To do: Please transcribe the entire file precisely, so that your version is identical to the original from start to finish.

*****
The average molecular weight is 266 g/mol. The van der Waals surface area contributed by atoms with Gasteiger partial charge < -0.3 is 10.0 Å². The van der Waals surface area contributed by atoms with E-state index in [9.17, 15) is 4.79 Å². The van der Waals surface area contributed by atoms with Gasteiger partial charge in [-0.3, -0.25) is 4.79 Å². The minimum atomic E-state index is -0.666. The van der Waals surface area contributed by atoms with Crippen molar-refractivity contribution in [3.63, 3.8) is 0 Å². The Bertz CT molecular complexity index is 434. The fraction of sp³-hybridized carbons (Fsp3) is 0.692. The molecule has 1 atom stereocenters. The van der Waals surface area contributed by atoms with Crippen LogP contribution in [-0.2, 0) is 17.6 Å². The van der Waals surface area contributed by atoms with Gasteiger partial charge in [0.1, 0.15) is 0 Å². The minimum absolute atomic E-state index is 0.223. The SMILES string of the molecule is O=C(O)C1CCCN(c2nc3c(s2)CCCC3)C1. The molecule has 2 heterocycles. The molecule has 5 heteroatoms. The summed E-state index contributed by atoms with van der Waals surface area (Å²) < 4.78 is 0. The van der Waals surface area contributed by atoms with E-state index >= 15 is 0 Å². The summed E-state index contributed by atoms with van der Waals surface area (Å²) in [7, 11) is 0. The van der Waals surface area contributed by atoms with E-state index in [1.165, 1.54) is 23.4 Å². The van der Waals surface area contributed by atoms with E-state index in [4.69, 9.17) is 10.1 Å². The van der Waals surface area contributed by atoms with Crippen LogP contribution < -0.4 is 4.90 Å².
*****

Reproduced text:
The average molecular weight is 266 g/mol. The van der Waals surface area contributed by atoms with Gasteiger partial charge < -0.3 is 10.0 Å². The van der Waals surface area contributed by atoms with E-state index in [9.17, 15) is 4.79 Å². The van der Waals surface area contributed by atoms with Gasteiger partial charge in [-0.3, -0.25) is 4.79 Å². The minimum atomic E-state index is -0.666. The van der Waals surface area contributed by atoms with Crippen molar-refractivity contribution in [3.63, 3.8) is 0 Å². The Bertz CT molecular complexity index is 434. The fraction of sp³-hybridized carbons (Fsp3) is 0.692. The molecule has 1 atom stereocenters. The van der Waals surface area contributed by atoms with Crippen LogP contribution in [-0.2, 0) is 17.6 Å². The van der Waals surface area contributed by atoms with Gasteiger partial charge in [0.1, 0.15) is 0 Å². The minimum absolute atomic E-state index is 0.223. The SMILES string of the molecule is O=C(O)C1CCCN(c2nc3c(s2)CCCC3)C1. The molecule has 2 heterocycles. The molecule has 5 heteroatoms. The summed E-state index contributed by atoms with van der Waals surface area (Å²) < 4.78 is 0. The van der Waals surface area contributed by atoms with E-state index >= 15 is 0 Å². The summed E-state index contributed by atoms with van der Waals surface area (Å²) in [7, 11) is 0. The van der Waals surface area contributed by atoms with E-state index in [1.165, 1.54) is 23.4 Å². The van der Waals surface area contributed by atoms with E-state index in [4.69, 9.17) is 10.1 Å². The van der Waals surface area contributed by atoms with Crippen LogP contribution < -0.4 is 4.90 Å².